The Thirty Minute Blogger

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Monday, July 20, 2015

The Prophet Ezekiel Spoke to a Leadership Problem Relevant Today

During research for a recent sermon, I came across the prophet Ezekiel speaking out against the leadership of Israel. It speaks of God's complaint against those who were supposed to be taking care of their people, but were instead feathering their own nests. It reads, in Ezekiel 34:1-6: 

The word of the Lord came to me: 2Mortal, prophesy against the shepherds of Israel: prophesy, and say to them—to the shepherds: Thus says the Lord God: Ah, you shepherds of Israel who have been feeding yourselves! Should not shepherds feed the sheep? 3You eat the fat, you clothe yourselves with the wool, you slaughter the fatlings; but you do not feed the sheep. 4You have not strengthened the weak, you have not healed the sick, you have not bound up the injured, you have not brought back the strayed, you have not sought the lost, but with force and harshness you have ruled them. 5So they were scattered, because there was no shepherd; and scattered, they became food for all the wild animals. 6My sheep were scattered, they wandered over all the mountains and on every high hill; my sheep were scattered over all the face of the earth, with no one to search or seek for them.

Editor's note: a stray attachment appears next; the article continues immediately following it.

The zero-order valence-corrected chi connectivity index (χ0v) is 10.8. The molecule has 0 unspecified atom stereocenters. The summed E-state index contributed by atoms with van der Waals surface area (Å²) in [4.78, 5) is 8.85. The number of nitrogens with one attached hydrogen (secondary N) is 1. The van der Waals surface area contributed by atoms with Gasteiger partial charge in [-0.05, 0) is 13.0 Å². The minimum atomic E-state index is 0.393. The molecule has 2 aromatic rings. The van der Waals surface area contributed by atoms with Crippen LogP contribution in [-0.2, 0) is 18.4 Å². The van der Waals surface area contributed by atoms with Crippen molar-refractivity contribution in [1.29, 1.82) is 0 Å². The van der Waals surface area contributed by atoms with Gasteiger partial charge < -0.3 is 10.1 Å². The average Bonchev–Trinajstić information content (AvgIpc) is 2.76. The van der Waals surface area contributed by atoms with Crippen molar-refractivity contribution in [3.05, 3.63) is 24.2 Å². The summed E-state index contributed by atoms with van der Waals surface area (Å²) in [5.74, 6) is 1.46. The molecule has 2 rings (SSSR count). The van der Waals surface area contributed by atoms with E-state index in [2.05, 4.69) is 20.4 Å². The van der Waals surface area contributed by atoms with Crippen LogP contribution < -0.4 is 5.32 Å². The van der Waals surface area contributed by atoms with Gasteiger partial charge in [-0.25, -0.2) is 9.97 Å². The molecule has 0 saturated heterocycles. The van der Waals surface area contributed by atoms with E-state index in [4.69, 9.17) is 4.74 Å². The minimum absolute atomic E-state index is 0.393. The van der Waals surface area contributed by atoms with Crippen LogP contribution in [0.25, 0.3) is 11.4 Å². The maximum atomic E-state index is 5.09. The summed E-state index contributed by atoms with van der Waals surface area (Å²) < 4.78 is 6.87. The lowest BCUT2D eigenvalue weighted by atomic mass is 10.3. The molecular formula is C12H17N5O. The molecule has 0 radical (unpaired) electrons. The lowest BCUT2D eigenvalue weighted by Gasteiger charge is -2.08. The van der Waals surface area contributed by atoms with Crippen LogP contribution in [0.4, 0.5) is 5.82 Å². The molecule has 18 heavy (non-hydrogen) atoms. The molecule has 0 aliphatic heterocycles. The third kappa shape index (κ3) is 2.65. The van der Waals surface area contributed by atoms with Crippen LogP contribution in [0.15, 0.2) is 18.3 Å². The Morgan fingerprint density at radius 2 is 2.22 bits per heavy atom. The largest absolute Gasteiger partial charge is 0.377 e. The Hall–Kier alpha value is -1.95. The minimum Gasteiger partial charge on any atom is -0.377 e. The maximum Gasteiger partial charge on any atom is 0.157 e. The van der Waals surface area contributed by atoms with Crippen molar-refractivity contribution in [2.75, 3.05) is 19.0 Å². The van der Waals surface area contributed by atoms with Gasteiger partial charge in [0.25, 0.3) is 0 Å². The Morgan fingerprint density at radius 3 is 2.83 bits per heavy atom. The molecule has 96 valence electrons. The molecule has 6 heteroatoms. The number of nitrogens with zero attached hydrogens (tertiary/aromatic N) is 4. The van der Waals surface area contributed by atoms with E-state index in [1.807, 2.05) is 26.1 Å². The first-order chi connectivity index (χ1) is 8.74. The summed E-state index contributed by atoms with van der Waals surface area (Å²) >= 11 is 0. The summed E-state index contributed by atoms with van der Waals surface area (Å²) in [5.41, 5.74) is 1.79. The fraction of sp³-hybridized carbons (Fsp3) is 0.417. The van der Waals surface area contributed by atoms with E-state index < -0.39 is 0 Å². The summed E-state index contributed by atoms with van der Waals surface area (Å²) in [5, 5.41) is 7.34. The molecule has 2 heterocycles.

This was written around the early 570s B.C., but speaks to the problems we are having with leaders equally well in the twenty-first century. In fact, I would suggest we have here a standard to hold our leaders to as we head into the next presidential election season. We can ask ourselves which leaders are meeting the high standards of strengthening the weak, healing the sick, binding up the injured, bringing back the strays, seeking the lost, and foregoing the uses of harshness and force to get their way. Who among our future leaders are more concerned with drawing us together as a united people oriented toward love, hope, peace, and justice? Who would divide us that we might fall prey to the many voracious predators out there waiting for us? 

It seems like a valuable standard for comparison to me.

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